After the procedure, Jay was fitted with personalized programs for the external pulse generator that changed the amplitude, frequency, and pulse width of the therapeutic signal. This gave him full control throughout the day to choose a program to suit his pain needs. He’s been using it on a 4-hours on, 15-minutes off cycle so far. Some patients have found that as time went on, they relied on the device less and less with reports of some patients completely not needing it. This is thought to be due to sensory nerve rewiring in the brain from the stimulation leading to a permanent alteration in the way the brain perceives the pain.
Dr. Gofeld was excited to finally have an on-label product to specifically do the job after years of MacGyvering other systems.
“I was disappointed with off-label devices because of technical problems and cumbersome procedural setup,” he said. “I switched to an open (surgical) method and had success, although it required an incision, exploration of the nerve, suturing, etc. Hence, it still had a long operation, the risk of complications and patient inconvenience.”
He had been using spinal cord stimulators off-label as a peripheral nerve stimulators with limited success. These devices were bulkier, needed trials with multiple surgeries, and were fully implanted. They were typically used on-label for failed back surgery syndrome, complex regional pain syndrome, painful ischemic peripheral vascular disease, and ischemic cardiac disease. They often worked temporarily as peripheral nerve stimulators, but they weren’t robust enough. The leads slipped off during the typical day-to-day movements and the implants lost their efficacy. The StimRouter, on the other hand, has two major advantages: its leads had barbs to hold position within tissue, and its wire is flexible and stretches to conform to the patient’s movements. This kept the implants in place to stimulate the target nerve, creating a more robust system.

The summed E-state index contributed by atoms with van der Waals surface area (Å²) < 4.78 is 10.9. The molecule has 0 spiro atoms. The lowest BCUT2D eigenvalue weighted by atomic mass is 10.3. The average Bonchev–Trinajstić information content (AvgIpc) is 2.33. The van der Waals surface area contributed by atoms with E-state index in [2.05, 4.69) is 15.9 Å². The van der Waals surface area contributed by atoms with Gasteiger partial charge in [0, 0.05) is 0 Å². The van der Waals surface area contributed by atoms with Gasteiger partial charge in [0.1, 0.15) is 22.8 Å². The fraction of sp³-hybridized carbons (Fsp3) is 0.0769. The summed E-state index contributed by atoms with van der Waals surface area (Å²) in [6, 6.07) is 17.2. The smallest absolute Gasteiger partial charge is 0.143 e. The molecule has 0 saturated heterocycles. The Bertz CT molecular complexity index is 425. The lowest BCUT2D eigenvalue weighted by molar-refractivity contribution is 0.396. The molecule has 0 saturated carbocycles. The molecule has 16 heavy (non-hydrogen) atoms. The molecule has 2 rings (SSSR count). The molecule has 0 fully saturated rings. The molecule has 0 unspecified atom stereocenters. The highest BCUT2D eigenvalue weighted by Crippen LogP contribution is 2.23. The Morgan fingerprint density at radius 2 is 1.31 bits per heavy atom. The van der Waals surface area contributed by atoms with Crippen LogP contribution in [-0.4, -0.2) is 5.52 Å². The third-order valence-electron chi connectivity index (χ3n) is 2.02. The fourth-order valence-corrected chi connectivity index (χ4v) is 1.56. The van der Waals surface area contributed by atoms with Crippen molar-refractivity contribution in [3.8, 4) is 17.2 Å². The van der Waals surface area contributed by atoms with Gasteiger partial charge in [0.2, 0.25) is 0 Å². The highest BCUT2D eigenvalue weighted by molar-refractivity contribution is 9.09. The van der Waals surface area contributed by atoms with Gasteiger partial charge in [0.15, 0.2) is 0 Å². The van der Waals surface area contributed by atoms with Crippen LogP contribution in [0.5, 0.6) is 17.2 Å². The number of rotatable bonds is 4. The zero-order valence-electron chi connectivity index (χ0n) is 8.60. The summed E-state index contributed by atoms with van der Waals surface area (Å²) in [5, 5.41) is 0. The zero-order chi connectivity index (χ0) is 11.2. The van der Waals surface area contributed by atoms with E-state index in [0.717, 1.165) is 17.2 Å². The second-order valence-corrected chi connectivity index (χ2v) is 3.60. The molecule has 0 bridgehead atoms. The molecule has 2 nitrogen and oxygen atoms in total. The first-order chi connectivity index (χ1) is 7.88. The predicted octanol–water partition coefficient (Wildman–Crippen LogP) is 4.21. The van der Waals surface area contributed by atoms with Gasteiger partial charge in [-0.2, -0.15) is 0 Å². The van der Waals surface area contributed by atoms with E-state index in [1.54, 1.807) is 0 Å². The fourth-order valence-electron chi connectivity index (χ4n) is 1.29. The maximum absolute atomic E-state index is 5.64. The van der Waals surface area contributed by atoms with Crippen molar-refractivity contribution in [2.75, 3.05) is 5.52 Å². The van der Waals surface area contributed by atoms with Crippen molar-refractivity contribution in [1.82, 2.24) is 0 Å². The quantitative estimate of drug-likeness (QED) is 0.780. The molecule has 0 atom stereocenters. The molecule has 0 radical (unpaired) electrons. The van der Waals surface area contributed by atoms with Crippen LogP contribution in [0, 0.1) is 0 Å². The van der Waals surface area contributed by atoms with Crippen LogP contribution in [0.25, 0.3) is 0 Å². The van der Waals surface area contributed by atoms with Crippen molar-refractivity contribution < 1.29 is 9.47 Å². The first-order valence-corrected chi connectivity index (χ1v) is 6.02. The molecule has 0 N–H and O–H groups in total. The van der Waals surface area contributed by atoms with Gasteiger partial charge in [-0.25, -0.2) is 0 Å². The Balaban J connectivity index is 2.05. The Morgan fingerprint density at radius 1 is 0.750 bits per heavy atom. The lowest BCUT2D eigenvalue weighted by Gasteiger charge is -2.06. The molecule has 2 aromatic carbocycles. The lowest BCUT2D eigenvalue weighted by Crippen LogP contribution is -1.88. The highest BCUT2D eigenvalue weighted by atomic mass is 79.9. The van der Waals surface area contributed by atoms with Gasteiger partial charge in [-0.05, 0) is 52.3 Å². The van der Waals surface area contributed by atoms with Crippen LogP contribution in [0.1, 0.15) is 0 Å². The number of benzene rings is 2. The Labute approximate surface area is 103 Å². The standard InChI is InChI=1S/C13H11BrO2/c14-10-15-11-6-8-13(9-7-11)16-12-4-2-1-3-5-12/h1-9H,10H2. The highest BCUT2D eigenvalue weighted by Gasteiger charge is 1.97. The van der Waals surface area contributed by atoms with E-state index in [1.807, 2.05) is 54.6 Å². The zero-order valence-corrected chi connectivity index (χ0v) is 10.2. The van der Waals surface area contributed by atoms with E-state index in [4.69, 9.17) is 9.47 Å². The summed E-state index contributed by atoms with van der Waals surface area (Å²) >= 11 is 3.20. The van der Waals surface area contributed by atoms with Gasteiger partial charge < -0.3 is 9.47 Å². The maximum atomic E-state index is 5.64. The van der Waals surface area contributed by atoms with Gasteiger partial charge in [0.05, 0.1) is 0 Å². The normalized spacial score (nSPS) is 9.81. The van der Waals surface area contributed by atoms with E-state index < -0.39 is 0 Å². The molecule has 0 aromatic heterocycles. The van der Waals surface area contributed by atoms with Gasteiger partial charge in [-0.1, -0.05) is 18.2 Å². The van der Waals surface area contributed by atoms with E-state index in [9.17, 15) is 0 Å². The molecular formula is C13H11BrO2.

Dr. Gofeld discovered Bioness’ technology at a conference and collaborated with them to develop an ultrasound-guided technique for lead placement. Since 2015, he’d been involved with the development of the procedure, performing hundreds of implantations on cadavers. The organization he founded (World Academy of Pain Medicine Ultrasonography) has taught physicians across the world how to perform the procedure.
Dr. Gofeld noted that while the StimRouter can now cure patients of chronic pain, the remaining barrier in Ontario is the access to the device.
“Spinal cord stimulation took years until there was an Ontario Health Technology Assessment recommendation for the Ministry to have a budget for them. It will be a long, long wait until hospitals will pay for the PNS devices. Now we have an option from military, WSIB, police, private insurance. It’s a very bizarre situation in the hospitals because the PNS procedure is covered, but the device is not.”
He expects that the cost of the device will be covered by the province in 3 years after accumulating evidence for its efficacy in Canadians. Jay’s device was covered by Bioness.
Jay’s wife, Bev, was thankful for his recovery. “He got the quality of his life back, which is important to us because we travel an enormous amount, and we go to the gym every day, and we’re very, very active. He was losing more and more of it because he couldn’t keep up. Now he can kayak as long as I can go and bike 22 kilometers in the morning and he doesn’t have to get off because his leg is bothering – he can do it all. Mentally, it really stimulated him a great deal because it gave him back his quality of life. Now he feels so happy.”
I was relieved to hear how their lives would return to normal, and touched to see how close they were to each other.
“14 and a half years, and we’ve never had a quarrel. No words, not ever,” she smiled.
Of course, Jay elaborated with his typical banter. “Actually, we just don’t talk to each other!”